I love the Fall, the time of year full of vibrant colors, cool breezes and an angle of the sun that seems to make everything glisten. I thought it’d be fun for kids to practice sight words with a Fall themed coloring activity. Click the following link for a free printable common sight words activity:
The apples contain common sight words for first graders. In this free printable, kids can read common sight words, spell each sight word out-loud and then color in the apples.
What are common sight words?
Sight words break phonetic rules. For example, they should really be spelled thay, there thair and would wood. The list of sight words goes on. There are about 120 sight words worth memorizing. With these common sight words, kids can break about 60% of the written code. According to linguist John McWhorter, most (nearly all) sight words are descended from Old English. Their pronunciations have changed, but their spellings haven’t. Thus, they are relics of the past.
Contrary to popular myth, even sight words contain pieces of the phonetic code. In fact, most common sight words only have one or two sound irregularities. For example, in the words above they is not totally irregular. The th is perfectly phonetic. The w and d in would are also phonetic. Since nearly all sight words have phonetic components, kids with learning disabilities can use their phonics knowledge to break these words too.
Teaching sight words to struggling readers
Thus, if you have a struggling reader who rapidly forgets sight words, I’d recommend diligently teaching phonics. With phonics sounds, struggling readers can learn to break the regular phonetic pieces of sight words. In this way, they can obtain clues to these seemingly erratic words.
In addition, if your students struggle with sight words, I’d also recommend using blocking and interleaving, something I discussed in my last post. These terms come from Cognitive Science. Blocking means introducing one skill at a time. With sight words, only introduce 2 to 4 new sight words at a time. Interleaving means weaving old content into new content. In this way, kids never become weak with old sight words.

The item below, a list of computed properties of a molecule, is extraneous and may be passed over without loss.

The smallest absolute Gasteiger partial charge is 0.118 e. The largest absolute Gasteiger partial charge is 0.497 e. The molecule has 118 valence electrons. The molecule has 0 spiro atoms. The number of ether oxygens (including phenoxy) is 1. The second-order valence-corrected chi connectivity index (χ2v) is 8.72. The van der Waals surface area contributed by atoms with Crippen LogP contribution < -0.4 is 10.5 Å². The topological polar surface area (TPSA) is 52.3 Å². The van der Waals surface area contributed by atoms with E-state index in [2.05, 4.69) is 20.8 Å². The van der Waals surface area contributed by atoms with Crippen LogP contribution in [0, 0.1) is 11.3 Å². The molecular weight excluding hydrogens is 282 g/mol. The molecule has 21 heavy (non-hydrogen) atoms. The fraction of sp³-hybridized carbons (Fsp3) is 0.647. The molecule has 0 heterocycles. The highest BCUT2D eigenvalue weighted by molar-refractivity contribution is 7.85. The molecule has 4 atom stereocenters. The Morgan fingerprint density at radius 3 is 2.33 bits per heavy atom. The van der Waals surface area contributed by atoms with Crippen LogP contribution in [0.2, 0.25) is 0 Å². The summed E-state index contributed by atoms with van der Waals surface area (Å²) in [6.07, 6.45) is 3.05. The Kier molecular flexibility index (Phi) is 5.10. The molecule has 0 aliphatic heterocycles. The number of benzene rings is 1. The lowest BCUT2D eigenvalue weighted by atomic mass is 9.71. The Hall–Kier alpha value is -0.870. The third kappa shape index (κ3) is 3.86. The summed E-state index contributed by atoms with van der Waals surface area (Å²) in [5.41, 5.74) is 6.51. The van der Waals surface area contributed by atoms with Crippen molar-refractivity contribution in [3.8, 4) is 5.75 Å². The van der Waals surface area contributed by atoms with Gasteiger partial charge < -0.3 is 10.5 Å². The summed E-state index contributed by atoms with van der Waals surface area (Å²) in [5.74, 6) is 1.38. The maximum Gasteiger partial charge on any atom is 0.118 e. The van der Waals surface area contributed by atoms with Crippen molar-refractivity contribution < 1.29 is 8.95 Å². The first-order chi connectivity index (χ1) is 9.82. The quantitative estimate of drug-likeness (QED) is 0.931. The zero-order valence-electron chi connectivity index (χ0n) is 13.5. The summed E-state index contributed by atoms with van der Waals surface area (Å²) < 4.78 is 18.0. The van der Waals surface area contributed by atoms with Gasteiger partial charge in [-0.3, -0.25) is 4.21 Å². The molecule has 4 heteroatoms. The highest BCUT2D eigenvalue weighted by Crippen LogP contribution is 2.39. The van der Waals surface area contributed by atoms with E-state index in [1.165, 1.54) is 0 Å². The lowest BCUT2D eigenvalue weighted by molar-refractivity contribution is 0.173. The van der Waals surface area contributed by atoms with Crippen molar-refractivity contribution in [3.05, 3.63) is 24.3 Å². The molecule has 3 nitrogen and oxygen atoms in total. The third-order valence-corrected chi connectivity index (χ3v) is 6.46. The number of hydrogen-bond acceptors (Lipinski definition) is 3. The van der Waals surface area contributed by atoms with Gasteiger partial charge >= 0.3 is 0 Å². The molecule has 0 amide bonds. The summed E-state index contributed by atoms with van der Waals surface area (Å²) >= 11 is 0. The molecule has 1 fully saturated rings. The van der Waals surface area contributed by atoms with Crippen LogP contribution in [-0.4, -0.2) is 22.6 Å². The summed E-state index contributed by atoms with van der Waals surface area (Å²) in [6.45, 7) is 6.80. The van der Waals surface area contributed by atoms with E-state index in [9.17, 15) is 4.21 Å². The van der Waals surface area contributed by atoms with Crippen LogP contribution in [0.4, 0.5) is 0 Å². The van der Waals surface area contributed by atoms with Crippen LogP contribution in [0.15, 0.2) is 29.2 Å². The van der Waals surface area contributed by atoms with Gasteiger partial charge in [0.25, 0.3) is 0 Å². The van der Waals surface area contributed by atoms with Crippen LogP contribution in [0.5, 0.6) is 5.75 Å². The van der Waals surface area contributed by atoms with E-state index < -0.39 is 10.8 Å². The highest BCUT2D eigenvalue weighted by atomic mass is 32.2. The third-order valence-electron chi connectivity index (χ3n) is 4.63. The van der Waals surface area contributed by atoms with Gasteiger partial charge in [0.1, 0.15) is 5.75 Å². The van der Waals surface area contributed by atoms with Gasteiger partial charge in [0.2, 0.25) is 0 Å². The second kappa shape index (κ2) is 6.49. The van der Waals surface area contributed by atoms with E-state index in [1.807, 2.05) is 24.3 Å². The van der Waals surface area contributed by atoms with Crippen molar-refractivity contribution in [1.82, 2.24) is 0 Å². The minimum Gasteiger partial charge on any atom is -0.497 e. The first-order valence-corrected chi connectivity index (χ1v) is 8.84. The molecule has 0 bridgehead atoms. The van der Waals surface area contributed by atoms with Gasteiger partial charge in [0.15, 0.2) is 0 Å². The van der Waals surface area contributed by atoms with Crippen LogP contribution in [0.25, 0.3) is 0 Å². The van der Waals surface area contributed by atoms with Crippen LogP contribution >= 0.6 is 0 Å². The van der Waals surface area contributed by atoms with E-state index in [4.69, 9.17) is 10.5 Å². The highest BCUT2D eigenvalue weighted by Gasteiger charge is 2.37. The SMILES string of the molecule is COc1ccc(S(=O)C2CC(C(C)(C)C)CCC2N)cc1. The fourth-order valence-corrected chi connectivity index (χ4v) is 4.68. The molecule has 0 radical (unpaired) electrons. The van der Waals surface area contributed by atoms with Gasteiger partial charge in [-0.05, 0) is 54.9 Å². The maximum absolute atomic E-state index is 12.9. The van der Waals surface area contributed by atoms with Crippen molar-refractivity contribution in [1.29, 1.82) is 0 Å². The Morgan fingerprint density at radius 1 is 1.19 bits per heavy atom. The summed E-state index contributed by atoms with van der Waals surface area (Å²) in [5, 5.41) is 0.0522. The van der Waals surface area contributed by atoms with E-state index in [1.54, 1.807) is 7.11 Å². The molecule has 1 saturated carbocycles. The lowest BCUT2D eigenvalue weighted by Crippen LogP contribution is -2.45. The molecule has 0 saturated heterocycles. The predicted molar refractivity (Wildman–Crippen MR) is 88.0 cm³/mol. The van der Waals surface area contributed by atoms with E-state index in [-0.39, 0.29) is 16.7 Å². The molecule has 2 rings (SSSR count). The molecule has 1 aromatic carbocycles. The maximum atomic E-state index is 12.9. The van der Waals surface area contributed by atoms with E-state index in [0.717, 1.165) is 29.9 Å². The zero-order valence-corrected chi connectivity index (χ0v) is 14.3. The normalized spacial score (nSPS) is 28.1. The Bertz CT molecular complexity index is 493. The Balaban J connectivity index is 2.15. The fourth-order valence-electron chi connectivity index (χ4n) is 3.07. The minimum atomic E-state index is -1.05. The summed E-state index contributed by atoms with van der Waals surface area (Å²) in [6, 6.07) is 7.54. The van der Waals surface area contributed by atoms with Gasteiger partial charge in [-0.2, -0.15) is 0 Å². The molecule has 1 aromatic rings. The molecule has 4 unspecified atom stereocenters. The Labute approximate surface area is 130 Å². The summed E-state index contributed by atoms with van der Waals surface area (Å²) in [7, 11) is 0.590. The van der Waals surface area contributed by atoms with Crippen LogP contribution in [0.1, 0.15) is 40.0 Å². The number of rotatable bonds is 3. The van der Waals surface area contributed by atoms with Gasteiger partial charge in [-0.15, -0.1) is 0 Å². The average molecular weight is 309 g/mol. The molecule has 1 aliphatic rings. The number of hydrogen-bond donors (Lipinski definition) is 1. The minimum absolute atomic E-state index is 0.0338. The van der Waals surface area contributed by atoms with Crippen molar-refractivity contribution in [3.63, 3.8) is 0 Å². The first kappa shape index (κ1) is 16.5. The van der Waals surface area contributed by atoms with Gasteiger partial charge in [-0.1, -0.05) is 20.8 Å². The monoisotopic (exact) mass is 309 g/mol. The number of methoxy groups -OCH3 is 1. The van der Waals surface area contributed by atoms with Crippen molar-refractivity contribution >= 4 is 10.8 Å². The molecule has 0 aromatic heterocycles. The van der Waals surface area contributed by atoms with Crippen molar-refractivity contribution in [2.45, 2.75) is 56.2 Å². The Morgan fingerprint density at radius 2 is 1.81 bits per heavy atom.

Apple tree sight word activity
Since this common sight words activity involves an apple tree, it might be fun to talk about the history of apple trees with your students. Apple trees originated in Central Asia in Kazakhstan. They’ve been cultivated for thousands of years.
Did you know apples were once bitter? They were so bitter that colonists used them for apple cider, the only thing that was actually palatable. Settlers brought the first apples to North America in the 17th century. Eventually, people grew sweet apples, like honey crisp and pink lady, through a process called grafting.
Apple trees are a bit botanically strange. Their seeds are often so unlike their parents, farmers could never predict what sort of apple tree would come from a seed. This presented some problems. If a farmer wanted a sweet apple, he couldn’t simply plant a seed from a sweet apple. Instead, he’d have to cut a small bud off of an already mature sweet apple tree. Then he’d put the bud into a different apple tree, one that was very young. This young tree would then turn into a sweet apple tree.
I hope your first graders enjoy the free common sight words activity! I intentionally chose words that struggling readers often find challenging. Hopefully, this additional practice will help your students!
Reading Elephant phonics books
Reading Elephant offers systematic phonics books that teach kids decoding skills.
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